We live in an age where you can order virtually anything online and receive the product in no more than a couple of days. And yet, shoppers continued to visit brick-and-mortar retail locations throughout 2020 when granted the opportunity.

 

Yes, shoppers, by and large, reduced their visits to physical stores in 2020—with mandated closures and genuine uncertainty about COVID-19, they had little choice. But we found that even with their health considered, 46% of respondents still prefer to shop in-person rather than online.

 

This says a lot about consumers’ loyalty to their favorite retailers, and it speaks to the opportunity for a massive retail rebound in 2021, health considerations permitting.

 

Remember, the retail sector was experiencing an uptick in sales before the pandemic, and we believe that cautiously willing shoppers could help retail get back on track in 2021.

 

Shoppers became conscious of your store’s safety, and they’ll remain conscious of it

 

Before COVID-19 became a stalwart in the public consciousness, consumers may have formed their initial impressions of your store through:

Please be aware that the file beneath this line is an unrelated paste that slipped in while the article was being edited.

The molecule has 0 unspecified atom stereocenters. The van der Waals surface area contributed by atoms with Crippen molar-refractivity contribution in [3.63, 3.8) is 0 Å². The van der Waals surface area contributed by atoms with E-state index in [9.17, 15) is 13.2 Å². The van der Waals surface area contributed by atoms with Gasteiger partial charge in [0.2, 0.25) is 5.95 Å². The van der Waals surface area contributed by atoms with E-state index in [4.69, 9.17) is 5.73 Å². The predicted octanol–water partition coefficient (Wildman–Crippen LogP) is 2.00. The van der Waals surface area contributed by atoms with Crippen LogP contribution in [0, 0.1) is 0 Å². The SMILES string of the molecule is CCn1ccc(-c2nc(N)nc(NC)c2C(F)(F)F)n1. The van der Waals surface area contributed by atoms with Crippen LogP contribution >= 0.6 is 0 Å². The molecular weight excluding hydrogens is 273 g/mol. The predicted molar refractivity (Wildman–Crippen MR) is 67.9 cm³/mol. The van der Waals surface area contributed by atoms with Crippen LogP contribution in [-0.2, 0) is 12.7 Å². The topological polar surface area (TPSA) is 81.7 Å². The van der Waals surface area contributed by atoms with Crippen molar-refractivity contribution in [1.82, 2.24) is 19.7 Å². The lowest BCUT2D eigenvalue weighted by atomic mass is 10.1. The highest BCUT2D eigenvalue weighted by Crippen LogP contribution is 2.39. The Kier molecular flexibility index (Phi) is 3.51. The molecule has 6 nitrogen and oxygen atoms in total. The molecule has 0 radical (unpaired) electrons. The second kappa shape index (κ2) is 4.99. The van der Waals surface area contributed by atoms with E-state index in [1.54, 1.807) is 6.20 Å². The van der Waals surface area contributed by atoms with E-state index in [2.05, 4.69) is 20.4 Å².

• Its visual aesthetic
  • Your quality of customer service
  • Your variety of products
  • The physical layout and organization of your inventory
  • The time it took them to checkout
  • The overall customer experience, from entry to exit

 

These all remain vital criteria for you to consider when designing the customer experience in 2021. However, COVID-19 introduced an entirely new set of criteria that, for some customers, takes precedence overall.

 

Your store may now be judged by:

 

  • How far apart your shelves, clothing racks, or other types of displays are, which determines the space provided by your aisles
  • Whether employees are wearing masks and gloves
  • Whether you are sanitizing various surfaces, including but not limited to shopping carts
  • Whether you offer features like self-checkout for customers who want to minimize their person-to-person interactions

 

In short, you will be judged by your stores’ safety. It may be true that a vaccine will reduce the importance of health protocols in how customers evaluate your business. 50% of respondents said that a vaccine would improve their outlook towards in-person shopping, but nearly 28% of respondents said it would not.

 

COVID-19-related protocols were one of the most prominent changes to in-store shopping in 2020. You may have gone above and beyond the steps that the Centers for Disease Control and Prevention (CDC) recommended.

 

Many retailers deftly wove health protocols into their existing operations, providing customer safety while maintaining a much-needed sense of normalcy and positivity for shoppers.